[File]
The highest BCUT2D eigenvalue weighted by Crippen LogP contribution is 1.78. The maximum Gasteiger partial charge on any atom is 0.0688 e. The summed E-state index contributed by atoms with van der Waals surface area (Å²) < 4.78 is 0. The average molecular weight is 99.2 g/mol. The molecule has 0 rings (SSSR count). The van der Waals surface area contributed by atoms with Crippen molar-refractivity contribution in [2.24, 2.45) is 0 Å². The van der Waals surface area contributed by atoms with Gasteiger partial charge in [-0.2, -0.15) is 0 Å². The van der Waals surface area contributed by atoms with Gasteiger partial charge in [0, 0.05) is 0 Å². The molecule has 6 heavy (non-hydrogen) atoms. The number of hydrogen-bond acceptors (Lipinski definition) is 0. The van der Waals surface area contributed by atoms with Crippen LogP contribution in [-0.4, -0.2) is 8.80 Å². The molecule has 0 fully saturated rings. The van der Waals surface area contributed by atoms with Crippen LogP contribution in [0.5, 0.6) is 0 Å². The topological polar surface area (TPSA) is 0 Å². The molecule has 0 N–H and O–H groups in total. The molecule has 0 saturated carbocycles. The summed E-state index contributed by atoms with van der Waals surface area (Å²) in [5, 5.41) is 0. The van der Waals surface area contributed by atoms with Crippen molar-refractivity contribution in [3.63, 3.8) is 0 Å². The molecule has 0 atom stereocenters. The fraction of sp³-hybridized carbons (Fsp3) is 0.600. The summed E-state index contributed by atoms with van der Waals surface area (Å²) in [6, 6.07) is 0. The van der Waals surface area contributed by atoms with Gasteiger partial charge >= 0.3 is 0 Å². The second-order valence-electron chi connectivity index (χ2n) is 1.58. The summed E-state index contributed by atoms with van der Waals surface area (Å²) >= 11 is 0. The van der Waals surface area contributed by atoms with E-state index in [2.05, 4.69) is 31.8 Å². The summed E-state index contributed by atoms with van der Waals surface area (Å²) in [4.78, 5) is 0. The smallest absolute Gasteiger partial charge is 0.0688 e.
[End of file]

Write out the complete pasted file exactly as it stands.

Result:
The highest BCUT2D eigenvalue weighted by Crippen LogP contribution is 1.78. The maximum Gasteiger partial charge on any atom is 0.0688 e. The summed E-state index contributed by atoms with van der Waals surface area (Å²) < 4.78 is 0. The average molecular weight is 99.2 g/mol. The molecule has 0 rings (SSSR count). The van der Waals surface area contributed by atoms with Crippen molar-refractivity contribution in [2.24, 2.45) is 0 Å². The van der Waals surface area contributed by atoms with Gasteiger partial charge in [-0.2, -0.15) is 0 Å². The van der Waals surface area contributed by atoms with Gasteiger partial charge in [0, 0.05) is 0 Å². The molecule has 6 heavy (non-hydrogen) atoms. The number of hydrogen-bond acceptors (Lipinski definition) is 0. The van der Waals surface area contributed by atoms with Crippen LogP contribution in [-0.4, -0.2) is 8.80 Å². The molecule has 0 fully saturated rings. The van der Waals surface area contributed by atoms with Crippen LogP contribution in [0.5, 0.6) is 0 Å². The topological polar surface area (TPSA) is 0 Å². The molecule has 0 N–H and O–H groups in total. The molecule has 0 saturated carbocycles. The summed E-state index contributed by atoms with van der Waals surface area (Å²) in [5, 5.41) is 0. The van der Waals surface area contributed by atoms with Crippen molar-refractivity contribution in [3.63, 3.8) is 0 Å². The molecule has 0 atom stereocenters. The fraction of sp³-hybridized carbons (Fsp3) is 0.600. The summed E-state index contributed by atoms with van der Waals surface area (Å²) in [6, 6.07) is 0. The van der Waals surface area contributed by atoms with Gasteiger partial charge >= 0.3 is 0 Å². The second-order valence-electron chi connectivity index (χ2n) is 1.58. The summed E-state index contributed by atoms with van der Waals surface area (Å²) >= 11 is 0. The van der Waals surface area contributed by atoms with E-state index in [2.05, 4.69) is 31.8 Å². The summed E-state index contributed by atoms with van der Waals surface area (Å²) in [4.78, 5) is 0. The smallest absolute Gasteiger partial charge is 0.0688 e.